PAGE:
For Shelby McGregor, September feels different this year. For one thing, her son Dash, 6, isn’t a “new boy” anymore. Looking back, both admit to a few jitters when Dash entered Grade 1 at the Prep that first day. Shelby couldn’t have anticipated, however, just how radically Dash would “blossom.”
“When I saw my husband’s face after he walked out of that first parent-teacher interview, I knew I’d made the right choice,” says Shelby. While contemplating whether to apply to UCC, she mentions conversations with friends struggling with their own decision—whether to apply to UCC at early year entry or to wait. Based on Dash’s experience, Shelby’s advice is clear.
“I have to say I can’t believe what UCC has done for Dash,” she says. “I see a huge change in him. He’s so happy to go to school.” Indeed, it’s reassuring for Dash to be attending school for the first time with his two older twin brothers, Mack and James, now in Grade 5. But the key reason he’s flourished is the small-school feel and high-support faculty. Coming from a small school, Shelby had concerns for Dash about UCC’s size. She needn’t have, she says.
“Dash has become a really good reader,” she says. “The support we got was unbelievable.” She especially loves the reading buddy program. It pairs Grade 1 and Grade 3 boys once every eight days, for a half hour session of mentored reading practice. Additionally, Grade 1 boys have two teachers in class for every supervised reading session.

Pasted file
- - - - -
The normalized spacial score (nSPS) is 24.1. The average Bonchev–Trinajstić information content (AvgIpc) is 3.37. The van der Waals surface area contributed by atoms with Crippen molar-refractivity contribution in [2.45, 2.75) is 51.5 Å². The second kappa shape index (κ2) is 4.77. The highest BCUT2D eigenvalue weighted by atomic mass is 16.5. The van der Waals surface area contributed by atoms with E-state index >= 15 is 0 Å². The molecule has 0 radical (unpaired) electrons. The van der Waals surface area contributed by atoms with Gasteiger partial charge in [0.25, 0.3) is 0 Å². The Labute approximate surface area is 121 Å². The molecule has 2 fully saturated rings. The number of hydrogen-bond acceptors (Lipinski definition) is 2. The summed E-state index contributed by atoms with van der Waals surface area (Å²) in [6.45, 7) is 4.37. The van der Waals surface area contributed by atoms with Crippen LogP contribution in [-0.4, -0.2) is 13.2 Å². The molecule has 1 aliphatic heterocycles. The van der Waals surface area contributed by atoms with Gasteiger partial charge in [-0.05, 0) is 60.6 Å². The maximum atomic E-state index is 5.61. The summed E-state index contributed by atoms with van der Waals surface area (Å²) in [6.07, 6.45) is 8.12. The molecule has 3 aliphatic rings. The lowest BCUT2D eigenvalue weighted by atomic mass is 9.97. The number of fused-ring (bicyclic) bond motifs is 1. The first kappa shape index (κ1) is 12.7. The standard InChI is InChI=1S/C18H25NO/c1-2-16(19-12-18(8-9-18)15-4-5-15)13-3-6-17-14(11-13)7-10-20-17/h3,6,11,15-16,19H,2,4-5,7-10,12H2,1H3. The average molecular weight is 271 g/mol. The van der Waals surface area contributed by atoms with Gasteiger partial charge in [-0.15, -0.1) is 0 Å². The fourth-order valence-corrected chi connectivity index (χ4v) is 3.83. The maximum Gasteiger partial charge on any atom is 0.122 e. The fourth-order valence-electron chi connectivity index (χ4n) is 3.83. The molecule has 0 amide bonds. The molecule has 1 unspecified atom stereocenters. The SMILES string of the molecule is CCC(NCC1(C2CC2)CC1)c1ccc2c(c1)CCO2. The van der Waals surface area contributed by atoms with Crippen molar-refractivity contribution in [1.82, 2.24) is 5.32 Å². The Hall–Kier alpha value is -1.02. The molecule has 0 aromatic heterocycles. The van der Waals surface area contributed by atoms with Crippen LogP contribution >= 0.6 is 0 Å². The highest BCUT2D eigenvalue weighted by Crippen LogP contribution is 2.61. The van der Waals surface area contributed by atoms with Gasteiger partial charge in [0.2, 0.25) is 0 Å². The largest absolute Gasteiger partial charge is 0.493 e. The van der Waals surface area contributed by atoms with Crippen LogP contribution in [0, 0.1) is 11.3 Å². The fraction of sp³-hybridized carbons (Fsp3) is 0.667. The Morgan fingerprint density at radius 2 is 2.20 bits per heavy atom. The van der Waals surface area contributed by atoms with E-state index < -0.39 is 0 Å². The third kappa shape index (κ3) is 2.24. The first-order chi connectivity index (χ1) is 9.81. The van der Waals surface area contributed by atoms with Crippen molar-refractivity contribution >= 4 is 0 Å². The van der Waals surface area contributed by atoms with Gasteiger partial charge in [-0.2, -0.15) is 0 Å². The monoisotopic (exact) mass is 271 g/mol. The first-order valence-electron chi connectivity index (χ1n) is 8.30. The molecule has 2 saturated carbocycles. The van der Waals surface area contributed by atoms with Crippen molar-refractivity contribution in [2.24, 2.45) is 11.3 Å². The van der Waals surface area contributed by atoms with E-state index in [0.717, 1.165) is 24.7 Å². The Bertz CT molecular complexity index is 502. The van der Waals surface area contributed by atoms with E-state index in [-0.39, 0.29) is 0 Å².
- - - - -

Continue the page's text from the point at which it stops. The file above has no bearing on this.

Dash also loves UCC perks such as having the opportunity to skate in gym class in the double-pad arena, piano lessons (offered as a supplementary fee) and creative after-school programs such as Lego club. However, it was a specific classroom project that truly unlocked one of Dash’s unique talents.
His Grade 1 teacher Christy Gordon attests to the evolution of his fun-loving spirit which really took flight during the production of the class play, “The Tale of the Turnip.” In his role, Dash had to mime an old man pulling the turnip from the ground.
“Dash was the most imaginative and creative boy in his group,” says Gordon. “He even made this little beard for his role. He had the audience cracking up with his exaggerated gestures; they were just dead on. He took a lot of pride in his work.”
Now, after a summer at his Muskoka cottage spent golfing, swimming and playing tennis, Dash is refreshed and ready to go—last year’s first-day jitters forgotten.
Says Dash: “I just knew I was going to have fun when I came here.”